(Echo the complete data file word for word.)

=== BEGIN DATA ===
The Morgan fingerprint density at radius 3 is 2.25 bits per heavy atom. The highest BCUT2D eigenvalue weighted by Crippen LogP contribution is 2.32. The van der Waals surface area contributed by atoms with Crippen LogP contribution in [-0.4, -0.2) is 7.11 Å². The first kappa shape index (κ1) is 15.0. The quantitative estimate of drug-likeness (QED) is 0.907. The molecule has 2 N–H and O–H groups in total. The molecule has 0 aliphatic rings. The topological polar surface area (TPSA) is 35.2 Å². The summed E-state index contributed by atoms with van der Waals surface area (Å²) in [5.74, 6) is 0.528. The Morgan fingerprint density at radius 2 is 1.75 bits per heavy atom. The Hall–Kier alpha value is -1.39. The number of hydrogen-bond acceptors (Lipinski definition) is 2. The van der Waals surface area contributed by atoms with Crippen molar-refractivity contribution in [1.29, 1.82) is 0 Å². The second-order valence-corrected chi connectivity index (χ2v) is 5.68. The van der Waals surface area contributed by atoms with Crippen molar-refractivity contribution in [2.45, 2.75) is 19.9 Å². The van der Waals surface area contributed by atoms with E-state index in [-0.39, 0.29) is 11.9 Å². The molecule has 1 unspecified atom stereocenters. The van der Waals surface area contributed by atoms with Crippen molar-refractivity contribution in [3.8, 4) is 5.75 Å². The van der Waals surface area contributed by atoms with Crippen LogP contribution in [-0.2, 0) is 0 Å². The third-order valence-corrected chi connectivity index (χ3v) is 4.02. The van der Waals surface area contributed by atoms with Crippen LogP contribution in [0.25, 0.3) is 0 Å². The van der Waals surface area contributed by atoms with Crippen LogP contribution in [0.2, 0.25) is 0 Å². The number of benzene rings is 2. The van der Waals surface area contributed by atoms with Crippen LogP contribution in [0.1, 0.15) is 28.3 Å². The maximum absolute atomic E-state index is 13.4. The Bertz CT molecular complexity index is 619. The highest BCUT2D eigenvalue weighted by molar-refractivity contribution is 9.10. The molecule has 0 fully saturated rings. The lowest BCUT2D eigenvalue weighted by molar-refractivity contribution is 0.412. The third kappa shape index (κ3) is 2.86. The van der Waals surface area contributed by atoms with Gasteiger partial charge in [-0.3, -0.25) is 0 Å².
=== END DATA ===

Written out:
The Morgan fingerprint density at radius 3 is 2.25 bits per heavy atom. The highest BCUT2D eigenvalue weighted by Crippen LogP contribution is 2.32. The van der Waals surface area contributed by atoms with Crippen LogP contribution in [-0.4, -0.2) is 7.11 Å². The first kappa shape index (κ1) is 15.0. The quantitative estimate of drug-likeness (QED) is 0.907. The molecule has 2 N–H and O–H groups in total. The molecule has 0 aliphatic rings. The topological polar surface area (TPSA) is 35.2 Å². The summed E-state index contributed by atoms with van der Waals surface area (Å²) in [5.74, 6) is 0.528. The Morgan fingerprint density at radius 2 is 1.75 bits per heavy atom. The Hall–Kier alpha value is -1.39. The number of hydrogen-bond acceptors (Lipinski definition) is 2. The van der Waals surface area contributed by atoms with Crippen molar-refractivity contribution in [1.29, 1.82) is 0 Å². The second-order valence-corrected chi connectivity index (χ2v) is 5.68. The van der Waals surface area contributed by atoms with Crippen molar-refractivity contribution in [2.45, 2.75) is 19.9 Å². The van der Waals surface area contributed by atoms with E-state index in [-0.39, 0.29) is 11.9 Å². The molecule has 1 unspecified atom stereocenters. The van der Waals surface area contributed by atoms with Crippen molar-refractivity contribution in [3.8, 4) is 5.75 Å². The van der Waals surface area contributed by atoms with Crippen LogP contribution in [-0.2, 0) is 0 Å². The third-order valence-corrected chi connectivity index (χ3v) is 4.02. The van der Waals surface area contributed by atoms with Crippen LogP contribution in [0.25, 0.3) is 0 Å². The van der Waals surface area contributed by atoms with Crippen LogP contribution in [0.2, 0.25) is 0 Å². The number of benzene rings is 2. The van der Waals surface area contributed by atoms with Crippen LogP contribution in [0.1, 0.15) is 28.3 Å². The maximum absolute atomic E-state index is 13.4. The Bertz CT molecular complexity index is 619. The highest BCUT2D eigenvalue weighted by molar-refractivity contribution is 9.10. The molecule has 0 fully saturated rings. The lowest BCUT2D eigenvalue weighted by molar-refractivity contribution is 0.412. The third kappa shape index (κ3) is 2.86. The van der Waals surface area contributed by atoms with Gasteiger partial charge in [-0.3, -0.25) is 0 Å².